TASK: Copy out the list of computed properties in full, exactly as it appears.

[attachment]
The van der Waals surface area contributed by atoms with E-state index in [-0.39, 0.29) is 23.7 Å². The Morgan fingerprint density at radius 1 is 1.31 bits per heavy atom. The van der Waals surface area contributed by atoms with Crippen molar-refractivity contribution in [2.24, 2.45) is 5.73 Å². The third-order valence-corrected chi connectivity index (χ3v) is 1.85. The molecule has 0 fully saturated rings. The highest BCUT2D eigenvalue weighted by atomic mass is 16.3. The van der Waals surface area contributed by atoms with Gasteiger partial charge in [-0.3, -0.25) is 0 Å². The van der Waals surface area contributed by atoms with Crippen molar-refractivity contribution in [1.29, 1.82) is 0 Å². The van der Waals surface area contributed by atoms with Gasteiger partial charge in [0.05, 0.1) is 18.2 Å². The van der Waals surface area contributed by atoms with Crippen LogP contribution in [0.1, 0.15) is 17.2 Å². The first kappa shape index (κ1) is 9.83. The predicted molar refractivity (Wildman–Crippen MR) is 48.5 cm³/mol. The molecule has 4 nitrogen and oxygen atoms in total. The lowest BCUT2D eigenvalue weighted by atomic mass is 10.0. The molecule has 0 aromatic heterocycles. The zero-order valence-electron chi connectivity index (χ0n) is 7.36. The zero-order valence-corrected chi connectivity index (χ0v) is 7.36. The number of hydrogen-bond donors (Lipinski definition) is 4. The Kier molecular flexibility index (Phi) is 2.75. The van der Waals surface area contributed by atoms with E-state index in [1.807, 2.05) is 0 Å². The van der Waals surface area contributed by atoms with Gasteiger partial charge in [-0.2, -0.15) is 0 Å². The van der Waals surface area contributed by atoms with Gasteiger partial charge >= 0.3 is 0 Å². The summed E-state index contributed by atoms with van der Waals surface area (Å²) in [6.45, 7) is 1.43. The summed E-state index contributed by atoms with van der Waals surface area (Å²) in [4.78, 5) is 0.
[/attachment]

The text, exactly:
The van der Waals surface area contributed by atoms with E-state index in [-0.39, 0.29) is 23.7 Å². The Morgan fingerprint density at radius 1 is 1.31 bits per heavy atom. The van der Waals surface area contributed by atoms with Crippen molar-refractivity contribution in [2.24, 2.45) is 5.73 Å². The third-order valence-corrected chi connectivity index (χ3v) is 1.85. The molecule has 0 fully saturated rings. The highest BCUT2D eigenvalue weighted by atomic mass is 16.3. The van der Waals surface area contributed by atoms with Gasteiger partial charge in [-0.3, -0.25) is 0 Å². The van der Waals surface area contributed by atoms with Crippen molar-refractivity contribution in [1.29, 1.82) is 0 Å². The van der Waals surface area contributed by atoms with Gasteiger partial charge in [0.05, 0.1) is 18.2 Å². The van der Waals surface area contributed by atoms with Crippen LogP contribution in [0.1, 0.15) is 17.2 Å². The first kappa shape index (κ1) is 9.83. The predicted molar refractivity (Wildman–Crippen MR) is 48.5 cm³/mol. The molecule has 4 nitrogen and oxygen atoms in total. The lowest BCUT2D eigenvalue weighted by atomic mass is 10.0. The molecule has 0 aromatic heterocycles. The zero-order valence-electron chi connectivity index (χ0n) is 7.36. The zero-order valence-corrected chi connectivity index (χ0v) is 7.36. The number of hydrogen-bond donors (Lipinski definition) is 4. The Kier molecular flexibility index (Phi) is 2.75. The van der Waals surface area contributed by atoms with E-state index in [1.807, 2.05) is 0 Å². The van der Waals surface area contributed by atoms with Gasteiger partial charge in [-0.2, -0.15) is 0 Å². The van der Waals surface area contributed by atoms with Gasteiger partial charge >= 0.3 is 0 Å². The summed E-state index contributed by atoms with van der Waals surface area (Å²) in [6.45, 7) is 1.43. The summed E-state index contributed by atoms with van der Waals surface area (Å²) in [4.78, 5) is 0.